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Not So Compelling After All, Obama Administration and Religious Freedom

The opinions expressed by columnists are their own and do not necessarily represent the views of

The Obama administration has spent over four years trying to strong-arm religious organizations like the one I lead, Priests for Life, into violating our faith.  It has threatened that if we don’t deny our duties to God – something we will never do – it will levy crippling fines against us. 


Those threats have now taken us to the Supreme Court, where administration officials claim that the Obamacare law compels them to attack us.

It doesn’t.  The administration’s own actions demonstrate that there are no logical grounds in this case, “compelling” or otherwise, for religious liberty to be violated by government fiat.

The President and his appointees, for reasons that remain unclear, have relentlessly waged an offensive against religious non-profit organizations such as Priests for Life and the other 36 petitioners in this Supreme Court case, not to mention all the petitioners whose cases are still in the lower courts.  There have been well over 100 lawsuits filed against the Administration in defense of religious liberty – lawsuits that would have been completely unnecessary had the government not tried to pressure us to violate our religion.

This all began with the HHS mandate, a rule drafted not by Congress, but by political appointees in the Department of Health and Human Services.  The mandate orders that some religious organizations must include abortion-causing drugs and other gravely sinful products and services in our employee health insurance plans.  But the mandate also allows some religious organizations – and a great many for-profit corporations – to avoid providing the same coverage if they want.

The government says that it’s basing this selective mandate on a “compelling interest” to make abortifacients and contraceptives available to women through employer health care plans.  But if this interest is so compelling, why is it only imposed on certain employers?


While the administration is wielding the full force of government power to try to beat into submission Catholic priests and nuns and Christian organizations, it feels no such compulsion to enforce the HHS mandate against ExxonMobil, Chevron, and Pepsi Cola Bottling.  Those corporations, and others, are exempt from the mandate’s requirements.

We have a situation, then, where the government is bringing a sledge hammer against religious non-profit groups that oppose abortion and leaving certain private for-profit businesses untouched -- including many who do not even object to the mandate. 

Under the terms of the Religious Freedom Restoration Act, which was passed by Congress with almost unanimous support, the government cannot substantially burden the exercise of religion without showing that it is acting to further a “compelling interest,” and then by the least restrictive means. For the purposes of this article, we'll focus on how uncompelling the government's interest is in this case.

When it comes, for instance, to federal income taxes, the government can force a religious pacifist to pay them even if those taxes finance the building of weapons because it has a compelling interest in maintaining universal participation in the tax system.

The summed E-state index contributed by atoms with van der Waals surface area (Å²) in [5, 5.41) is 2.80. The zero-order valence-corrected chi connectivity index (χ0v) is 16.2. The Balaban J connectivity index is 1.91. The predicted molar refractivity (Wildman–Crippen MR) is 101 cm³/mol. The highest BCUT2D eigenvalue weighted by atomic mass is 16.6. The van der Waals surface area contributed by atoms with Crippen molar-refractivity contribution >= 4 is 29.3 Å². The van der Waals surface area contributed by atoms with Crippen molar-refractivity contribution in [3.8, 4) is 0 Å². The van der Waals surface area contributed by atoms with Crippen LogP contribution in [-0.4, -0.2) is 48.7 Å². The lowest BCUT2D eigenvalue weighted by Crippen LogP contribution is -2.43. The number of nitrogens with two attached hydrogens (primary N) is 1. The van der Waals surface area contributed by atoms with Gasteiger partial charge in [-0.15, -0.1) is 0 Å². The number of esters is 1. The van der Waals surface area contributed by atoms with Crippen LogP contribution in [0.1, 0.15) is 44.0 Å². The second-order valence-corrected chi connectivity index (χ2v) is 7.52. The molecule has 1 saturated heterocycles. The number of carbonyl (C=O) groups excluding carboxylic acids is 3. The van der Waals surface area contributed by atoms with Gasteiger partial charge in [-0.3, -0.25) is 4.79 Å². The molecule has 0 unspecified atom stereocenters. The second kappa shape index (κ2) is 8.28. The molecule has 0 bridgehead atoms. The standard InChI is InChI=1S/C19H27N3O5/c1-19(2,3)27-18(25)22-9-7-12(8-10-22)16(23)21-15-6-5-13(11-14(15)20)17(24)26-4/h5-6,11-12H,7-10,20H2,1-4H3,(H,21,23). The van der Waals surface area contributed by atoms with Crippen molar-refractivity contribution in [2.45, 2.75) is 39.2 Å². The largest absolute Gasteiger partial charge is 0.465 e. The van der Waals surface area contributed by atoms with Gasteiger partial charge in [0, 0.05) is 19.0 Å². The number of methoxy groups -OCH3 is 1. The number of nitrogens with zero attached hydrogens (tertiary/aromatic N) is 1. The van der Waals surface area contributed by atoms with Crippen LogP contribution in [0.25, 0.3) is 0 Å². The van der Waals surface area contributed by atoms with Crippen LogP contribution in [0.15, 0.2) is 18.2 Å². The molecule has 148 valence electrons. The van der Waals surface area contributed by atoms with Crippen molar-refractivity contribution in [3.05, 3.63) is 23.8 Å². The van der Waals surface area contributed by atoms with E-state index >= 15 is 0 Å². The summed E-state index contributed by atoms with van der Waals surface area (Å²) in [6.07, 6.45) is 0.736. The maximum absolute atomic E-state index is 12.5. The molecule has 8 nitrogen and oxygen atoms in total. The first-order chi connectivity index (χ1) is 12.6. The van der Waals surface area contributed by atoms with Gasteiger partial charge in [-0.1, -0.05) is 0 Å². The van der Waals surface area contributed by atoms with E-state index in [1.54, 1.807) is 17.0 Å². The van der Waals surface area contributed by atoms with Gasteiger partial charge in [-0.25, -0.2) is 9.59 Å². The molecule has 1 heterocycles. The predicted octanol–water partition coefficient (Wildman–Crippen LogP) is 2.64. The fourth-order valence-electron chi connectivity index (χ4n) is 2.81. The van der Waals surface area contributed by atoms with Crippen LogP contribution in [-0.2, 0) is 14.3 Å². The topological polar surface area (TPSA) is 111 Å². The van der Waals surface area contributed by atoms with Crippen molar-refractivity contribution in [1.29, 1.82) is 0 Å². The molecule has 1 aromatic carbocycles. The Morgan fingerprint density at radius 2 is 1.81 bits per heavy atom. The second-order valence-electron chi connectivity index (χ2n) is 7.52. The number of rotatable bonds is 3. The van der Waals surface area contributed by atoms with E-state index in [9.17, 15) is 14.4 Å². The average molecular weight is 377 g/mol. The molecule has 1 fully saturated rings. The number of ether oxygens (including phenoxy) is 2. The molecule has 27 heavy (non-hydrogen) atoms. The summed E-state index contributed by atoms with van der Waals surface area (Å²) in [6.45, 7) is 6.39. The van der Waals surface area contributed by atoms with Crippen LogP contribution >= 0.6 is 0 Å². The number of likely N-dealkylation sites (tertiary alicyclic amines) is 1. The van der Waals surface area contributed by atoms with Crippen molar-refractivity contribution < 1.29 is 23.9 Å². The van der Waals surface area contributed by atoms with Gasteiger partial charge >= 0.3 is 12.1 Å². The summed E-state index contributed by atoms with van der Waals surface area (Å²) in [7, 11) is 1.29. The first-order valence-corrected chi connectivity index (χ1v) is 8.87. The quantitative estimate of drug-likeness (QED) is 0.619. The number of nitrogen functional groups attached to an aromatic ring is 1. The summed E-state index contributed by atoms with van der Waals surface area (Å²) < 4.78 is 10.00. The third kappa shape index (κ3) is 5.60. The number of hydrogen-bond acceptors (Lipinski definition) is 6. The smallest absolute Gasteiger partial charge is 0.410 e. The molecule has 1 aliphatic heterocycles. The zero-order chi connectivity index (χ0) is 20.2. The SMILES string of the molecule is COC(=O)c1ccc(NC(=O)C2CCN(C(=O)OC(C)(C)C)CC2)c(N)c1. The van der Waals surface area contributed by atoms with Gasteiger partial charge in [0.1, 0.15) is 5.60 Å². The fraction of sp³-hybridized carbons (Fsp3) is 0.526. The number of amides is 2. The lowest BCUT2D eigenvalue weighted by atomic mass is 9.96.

As the Ethics and Public Policy Center states in its friend-of-the-court brief to the Supreme Court, “…only those interests that are so weighty that they would justify the derogation of constitutional rights are ‘compelling.’”


Here, with the HHS mandate, the government asserts a compelling interest in providing women with cost-free birth control drugs, devices, and procedures without “administrative and logistical obstacles.”  In reality, though, the government only asserts this “compelling” interest in some cases.

According to the Becket Fund for Religious Liberty, fully one-third of all Americans are exempt from the HHS mandate.  While the government claims it’s “compelling” to make abortifacients available with “administrative convenience” to the women who work for Priests for Life, it’s apparently not so compelling to make them available to the women who work for Visa.

And while it’s deemed “compelling” for the Obama administration to force the Archdioceses of Washington, Pittsburgh, and Erie to participate in the distribution of gravely sinful abortion-causing drugs to their employees, the City of New York is not similarly situated under the federal government’s thumb.

If a woman’s health care plan was “grandfathered” into the Obamacare system, she is not affected by the HHS mandate.  If her plan doesn’t include all of the various abortion/contraceptive and sterilization methods included under the mandate, she must obtain such coverage elsewhere, perhaps through an Obamacare health insurance exchange.  The government is fine with this.

If a woman works for a house of worship, she also is not affected by the HHS mandate.  The government is fine with this, too.  After all, the administration spent billions of dollars to make health insurance that includes contraceptive coverage easily available through its exchanges. Surely, the administration can’t argue that the Obamacare system presents “administrative” or “logistical obstacles.”


But if a woman works for Priests for Life, it’s a different story.  The government insists that an organization whose very purpose is to oppose abortion should be forced to make abortion-causing drugs readily available to its female employees.

The administration’s position is so inconsistent, so implausible that it’s almost laughable.  There’s nothing funny, though, about our government using false pretenses to attack religious freedom.

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